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It seems obvious to me that after glancing at my watch I "know" what time it is. But this apparent "knowledge" can be explained away by infinitely many skeptical hypotheses. Perhaps I mistook the time. Maybe I was hallucinating and therefore some other incorrect time appeared on my watch. It is possible that I never glanced at my watch at all, and that my memory was fooled by some trick. How, then, do I "know" the time? Sure, I can go back and check. But there will always be infinitely many skeptical hypotheses that will prevent me from being "truly justified"—whatever that means.

So how do we justify our beliefs? It seems obvious that we do in fact "know" things, but how? The only escape I can see is pragmatism. I can continue to act in acceptance of a given hypothesis, and as long as it does not turn out false life goes on. But this isn't really a justification. What answer have philosophers put forth, here?

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    Does this answer your question? Can radical skepticism be refuted?
    – Mr. White
    Jul 27 '20 at 15:29
  • Many epistemologists think that certainty is a red-herring. Knowledge is way more dynamic that we once thought. As long as you proportion your confidence levels on the evidence you are being, by definition, rational (ratio = proportion). Also, in order to create any kind of edifice of knowledge we need more reasonable standards than coercive deductive certainty. Suggested reading: Human Knowledge: Its Scope and Limits by Bertrand Russel.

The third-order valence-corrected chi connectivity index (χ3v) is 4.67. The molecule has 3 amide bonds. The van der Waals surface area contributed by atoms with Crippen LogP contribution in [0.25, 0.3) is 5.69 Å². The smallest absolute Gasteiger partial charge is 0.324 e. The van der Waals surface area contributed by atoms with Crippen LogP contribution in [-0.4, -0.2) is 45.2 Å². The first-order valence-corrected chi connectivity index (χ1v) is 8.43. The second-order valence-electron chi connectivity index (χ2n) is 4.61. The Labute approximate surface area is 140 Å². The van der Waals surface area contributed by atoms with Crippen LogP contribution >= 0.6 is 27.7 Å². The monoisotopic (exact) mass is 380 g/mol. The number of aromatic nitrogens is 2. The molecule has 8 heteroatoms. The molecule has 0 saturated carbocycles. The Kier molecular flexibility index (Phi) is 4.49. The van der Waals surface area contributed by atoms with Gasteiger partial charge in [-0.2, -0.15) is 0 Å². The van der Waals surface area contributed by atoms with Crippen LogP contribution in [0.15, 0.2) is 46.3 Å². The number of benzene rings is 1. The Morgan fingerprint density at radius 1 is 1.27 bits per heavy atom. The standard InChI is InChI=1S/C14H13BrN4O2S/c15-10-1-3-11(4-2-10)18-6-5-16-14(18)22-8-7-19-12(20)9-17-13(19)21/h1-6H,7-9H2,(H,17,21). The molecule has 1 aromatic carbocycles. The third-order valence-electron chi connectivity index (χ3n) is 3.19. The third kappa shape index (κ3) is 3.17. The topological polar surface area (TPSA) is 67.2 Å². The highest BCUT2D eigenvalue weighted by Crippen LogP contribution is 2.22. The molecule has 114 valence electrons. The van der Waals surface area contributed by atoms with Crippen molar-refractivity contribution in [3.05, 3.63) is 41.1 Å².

– urhen
    Jul 27 '20 at 16:53
  • This issue is addressed by DeRose in Solving the Skeptical Problem. Long story short: the standards of justification differ depending on the nature of the knowledge claims. They are much lower for ordinary claims ("I have two hands"), or even scientific claims, than for grand metaphysical ones, like refuting the skeptical hypotheses. As a result, we do not need to refute skeptical hypotheses to justify ordinary or scientific beliefs. Put another way, ordinary knowledge claims are justified, in a sense, even if the skeptical hypotheses hold.
    – Conifold
    Jul 27 '20 at 20:36
  • Why "Cartesian skepticism" ? Descartes were not skeptic at all: the "doubt" was only an argument: a sort of thought experiment. Jul 28 '20 at 9:56
  • "What answer have philosophers put forth ?" Many many many... See history of philosophy, at least from Plato on. Jul 28 '20 at 9:57

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